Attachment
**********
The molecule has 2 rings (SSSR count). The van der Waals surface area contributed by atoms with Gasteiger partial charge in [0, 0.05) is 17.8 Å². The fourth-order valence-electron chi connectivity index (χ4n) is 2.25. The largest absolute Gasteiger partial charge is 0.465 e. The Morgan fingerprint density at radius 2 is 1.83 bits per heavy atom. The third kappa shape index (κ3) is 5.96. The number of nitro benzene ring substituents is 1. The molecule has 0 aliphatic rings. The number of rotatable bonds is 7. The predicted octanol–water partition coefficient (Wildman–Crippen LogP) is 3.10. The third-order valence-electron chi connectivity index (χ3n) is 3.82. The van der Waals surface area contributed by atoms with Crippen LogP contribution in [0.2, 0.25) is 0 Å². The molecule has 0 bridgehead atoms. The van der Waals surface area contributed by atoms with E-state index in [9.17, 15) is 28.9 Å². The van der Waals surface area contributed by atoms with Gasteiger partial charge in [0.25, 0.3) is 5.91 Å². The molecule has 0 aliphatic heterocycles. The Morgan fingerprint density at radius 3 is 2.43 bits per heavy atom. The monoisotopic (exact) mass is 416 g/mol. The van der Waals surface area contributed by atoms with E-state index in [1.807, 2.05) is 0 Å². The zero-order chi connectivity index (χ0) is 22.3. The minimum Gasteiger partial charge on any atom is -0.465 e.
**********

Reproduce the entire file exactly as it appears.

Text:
The molecule has 2 rings (SSSR count). The van der Waals surface area contributed by atoms with Gasteiger partial charge in [0, 0.05) is 17.8 Å². The fourth-order valence-electron chi connectivity index (χ4n) is 2.25. The largest absolute Gasteiger partial charge is 0.465 e. The Morgan fingerprint density at radius 2 is 1.83 bits per heavy atom. The third kappa shape index (κ3) is 5.96. The number of nitro benzene ring substituents is 1. The molecule has 0 aliphatic rings. The number of rotatable bonds is 7. The predicted octanol–water partition coefficient (Wildman–Crippen LogP) is 3.10. The third-order valence-electron chi connectivity index (χ3n) is 3.82. The van der Waals surface area contributed by atoms with Crippen LogP contribution in [0.2, 0.25) is 0 Å². The molecule has 0 bridgehead atoms. The van der Waals surface area contributed by atoms with E-state index in [9.17, 15) is 28.9 Å². The van der Waals surface area contributed by atoms with Gasteiger partial charge in [0.25, 0.3) is 5.91 Å². The molecule has 0 aliphatic heterocycles. The Morgan fingerprint density at radius 3 is 2.43 bits per heavy atom. The monoisotopic (exact) mass is 416 g/mol. The van der Waals surface area contributed by atoms with E-state index in [1.807, 2.05) is 0 Å². The zero-order chi connectivity index (χ0) is 22.3. The minimum Gasteiger partial charge on any atom is -0.465 e.